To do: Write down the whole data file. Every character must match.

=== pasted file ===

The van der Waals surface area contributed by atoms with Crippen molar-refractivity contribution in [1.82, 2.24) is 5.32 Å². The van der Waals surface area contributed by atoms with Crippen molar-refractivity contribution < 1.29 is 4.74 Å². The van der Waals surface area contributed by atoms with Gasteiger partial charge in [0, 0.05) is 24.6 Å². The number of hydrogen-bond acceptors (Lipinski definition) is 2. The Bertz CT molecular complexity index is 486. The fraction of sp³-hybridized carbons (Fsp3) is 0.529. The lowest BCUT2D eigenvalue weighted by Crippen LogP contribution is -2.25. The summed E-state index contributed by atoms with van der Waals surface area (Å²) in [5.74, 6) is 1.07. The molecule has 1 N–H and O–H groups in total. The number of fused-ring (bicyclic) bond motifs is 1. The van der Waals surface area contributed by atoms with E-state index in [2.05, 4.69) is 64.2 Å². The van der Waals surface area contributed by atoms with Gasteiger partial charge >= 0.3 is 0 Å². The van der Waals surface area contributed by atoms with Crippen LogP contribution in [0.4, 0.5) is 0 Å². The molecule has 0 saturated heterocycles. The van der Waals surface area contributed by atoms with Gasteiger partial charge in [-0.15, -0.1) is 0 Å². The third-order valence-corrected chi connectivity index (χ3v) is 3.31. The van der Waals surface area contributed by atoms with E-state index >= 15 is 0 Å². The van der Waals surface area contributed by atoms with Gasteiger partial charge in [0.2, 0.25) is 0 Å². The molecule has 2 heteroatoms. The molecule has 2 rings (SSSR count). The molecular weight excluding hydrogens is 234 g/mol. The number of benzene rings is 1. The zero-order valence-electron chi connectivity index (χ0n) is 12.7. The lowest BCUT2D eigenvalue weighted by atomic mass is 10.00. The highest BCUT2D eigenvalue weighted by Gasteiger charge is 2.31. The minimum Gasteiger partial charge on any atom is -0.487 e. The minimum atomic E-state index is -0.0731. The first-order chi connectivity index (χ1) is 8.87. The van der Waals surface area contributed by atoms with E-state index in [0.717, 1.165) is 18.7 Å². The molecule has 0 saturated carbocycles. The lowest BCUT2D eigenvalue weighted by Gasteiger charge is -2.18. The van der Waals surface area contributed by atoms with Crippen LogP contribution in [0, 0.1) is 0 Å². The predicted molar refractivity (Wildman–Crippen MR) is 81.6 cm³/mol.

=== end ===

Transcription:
The van der Waals surface area contributed by atoms with Crippen molar-refractivity contribution in [1.82, 2.24) is 5.32 Å². The van der Waals surface area contributed by atoms with Crippen molar-refractivity contribution < 1.29 is 4.74 Å². The van der Waals surface area contributed by atoms with Gasteiger partial charge in [0, 0.05) is 24.6 Å². The number of hydrogen-bond acceptors (Lipinski definition) is 2. The Bertz CT molecular complexity index is 486. The fraction of sp³-hybridized carbons (Fsp3) is 0.529. The lowest BCUT2D eigenvalue weighted by Crippen LogP contribution is -2.25. The summed E-state index contributed by atoms with van der Waals surface area (Å²) in [5.74, 6) is 1.07. The molecule has 1 N–H and O–H groups in total. The number of fused-ring (bicyclic) bond motifs is 1. The van der Waals surface area contributed by atoms with E-state index in [2.05, 4.69) is 64.2 Å². The van der Waals surface area contributed by atoms with Gasteiger partial charge >= 0.3 is 0 Å². The van der Waals surface area contributed by atoms with Crippen LogP contribution in [0.4, 0.5) is 0 Å². The molecule has 0 saturated heterocycles. The van der Waals surface area contributed by atoms with Gasteiger partial charge in [-0.15, -0.1) is 0 Å². The third-order valence-corrected chi connectivity index (χ3v) is 3.31. The van der Waals surface area contributed by atoms with E-state index >= 15 is 0 Å². The van der Waals surface area contributed by atoms with Gasteiger partial charge in [0.2, 0.25) is 0 Å². The molecule has 2 heteroatoms. The molecule has 2 rings (SSSR count). The molecular weight excluding hydrogens is 234 g/mol. The number of benzene rings is 1. The zero-order valence-electron chi connectivity index (χ0n) is 12.7. The lowest BCUT2D eigenvalue weighted by atomic mass is 10.00. The highest BCUT2D eigenvalue weighted by Gasteiger charge is 2.31. The minimum Gasteiger partial charge on any atom is -0.487 e. The minimum atomic E-state index is -0.0731. The first-order chi connectivity index (χ1) is 8.87. The van der Waals surface area contributed by atoms with E-state index in [0.717, 1.165) is 18.7 Å². The molecule has 0 saturated carbocycles. The lowest BCUT2D eigenvalue weighted by Gasteiger charge is -2.18. The van der Waals surface area contributed by atoms with Crippen LogP contribution in [0, 0.1) is 0 Å². The predicted molar refractivity (Wildman–Crippen MR) is 81.6 cm³/mol.